O’Connell Street is the beating heart of Dublin city. We might not even like it that much, but all of life is there. And it hosts lots of beginnings: the (male) statues that punctuate its island mark out the obvious ones but it’s also the street from which tourists and returnees swoop down in to the rest of the city; it hosts the beginning of the protests and marches and strikes that are most important to us and at the very top of the street, amongst a semi circle of buildings that mark out iconic moments in Irish cultural life is the Rotunda Hospital, home to the beginning of all great beginnings and the launch pad for around 9,000 babies a year.
Designed by Richard Cassels, who is also responsible for the grandeur of Leinster House, the Rotunda Hospital was opened on its permanent site by Bartholomew Mosse in 1757 having operated briefly on South Great Georges Street. Mosse witnessed the dire conditions in which Irish women were expected to give birth and committed his life to establishing Dublin’s first ‘lying-in’ hospital. Previously mid-wives were largely untrained, Paris being the closest place in which to learn midwifery and so the Rotunda became the first maternity and training hospital on the two islands. Now it’s the oldest continuously functioning maternity hospital in the world and the most active in Europe – hidden up there at the top of O’Connell Street.
The Rotunda was a beautiful building, built to attract the attention of the moneyed classes and with it their patronage and contributions. The hospital was neatly divided in to a busy hospital and a busy hub of social activity for parties and fund-raisers. The ‘rotunda’ from which it takes its name and which was at the time considered the finest circular building in Britain is now the Ambassador Theatre while the ‘supper rooms’ were ceded to the Gate Theatre. Apparently there’s a secret, tiny chapel nestled amongst the warren of wards that would give the Sistine a run for its money, a rococo vision decorated by Bartholomew Cramillion.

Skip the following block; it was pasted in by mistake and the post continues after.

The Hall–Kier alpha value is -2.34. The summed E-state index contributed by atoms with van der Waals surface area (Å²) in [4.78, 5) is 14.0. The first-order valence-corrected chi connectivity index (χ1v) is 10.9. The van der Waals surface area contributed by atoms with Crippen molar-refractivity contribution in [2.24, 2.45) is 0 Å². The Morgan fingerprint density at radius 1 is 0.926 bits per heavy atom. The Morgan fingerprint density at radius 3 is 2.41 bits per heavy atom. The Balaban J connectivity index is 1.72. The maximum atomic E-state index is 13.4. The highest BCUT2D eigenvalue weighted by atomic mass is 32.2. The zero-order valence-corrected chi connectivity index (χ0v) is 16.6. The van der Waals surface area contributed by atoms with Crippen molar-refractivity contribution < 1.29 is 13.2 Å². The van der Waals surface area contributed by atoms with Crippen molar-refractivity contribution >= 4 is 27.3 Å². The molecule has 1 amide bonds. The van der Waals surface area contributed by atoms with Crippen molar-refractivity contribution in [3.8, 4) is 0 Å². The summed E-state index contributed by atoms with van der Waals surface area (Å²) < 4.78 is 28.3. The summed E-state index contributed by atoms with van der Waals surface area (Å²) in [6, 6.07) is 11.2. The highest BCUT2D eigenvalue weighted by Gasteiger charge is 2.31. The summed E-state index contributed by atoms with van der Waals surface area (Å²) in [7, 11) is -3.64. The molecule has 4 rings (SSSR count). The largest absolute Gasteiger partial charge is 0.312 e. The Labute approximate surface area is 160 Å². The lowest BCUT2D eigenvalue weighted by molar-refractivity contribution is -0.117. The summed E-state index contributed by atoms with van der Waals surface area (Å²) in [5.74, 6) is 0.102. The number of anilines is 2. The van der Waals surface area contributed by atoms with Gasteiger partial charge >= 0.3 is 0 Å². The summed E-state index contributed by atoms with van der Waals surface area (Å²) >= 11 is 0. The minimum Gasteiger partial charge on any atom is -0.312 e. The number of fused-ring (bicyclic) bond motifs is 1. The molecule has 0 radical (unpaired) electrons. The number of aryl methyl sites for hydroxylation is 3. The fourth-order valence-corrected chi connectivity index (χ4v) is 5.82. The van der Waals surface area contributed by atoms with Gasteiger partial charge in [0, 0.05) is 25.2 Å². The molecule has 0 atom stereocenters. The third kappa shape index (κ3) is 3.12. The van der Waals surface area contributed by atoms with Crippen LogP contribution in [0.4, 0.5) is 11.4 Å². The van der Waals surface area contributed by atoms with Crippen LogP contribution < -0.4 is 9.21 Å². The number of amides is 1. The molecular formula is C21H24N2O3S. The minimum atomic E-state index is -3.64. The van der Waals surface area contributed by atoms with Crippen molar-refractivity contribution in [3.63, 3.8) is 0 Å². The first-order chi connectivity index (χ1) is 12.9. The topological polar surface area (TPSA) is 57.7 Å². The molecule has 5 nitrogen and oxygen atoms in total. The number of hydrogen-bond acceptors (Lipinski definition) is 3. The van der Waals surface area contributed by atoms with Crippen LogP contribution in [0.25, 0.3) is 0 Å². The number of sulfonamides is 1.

The Rotunda hospital is the apex of an incredible part of the city, lush with history like a microcosm of Irish life. To think of what’s in that square mile – the Rotunda and the Garden of Remembrance – all birth and death, it’s almost mythic. 300,000 babies are thought to have been delivered so far and the Rotunda represents a chapter of reproductive progress of which Ireland can be proud.
Mosse poured a great deal of his personal fortune in to the Rotunda and died penniless at the age 47 when he was buried in an unmarked grave in Donnybrook Cemetery. The Rotunda continues to function as a battle ground at the top of a street where all Irish battles take centre stage, in a part of the city where all of our dramas are played out.
Words: Jeanette Farrell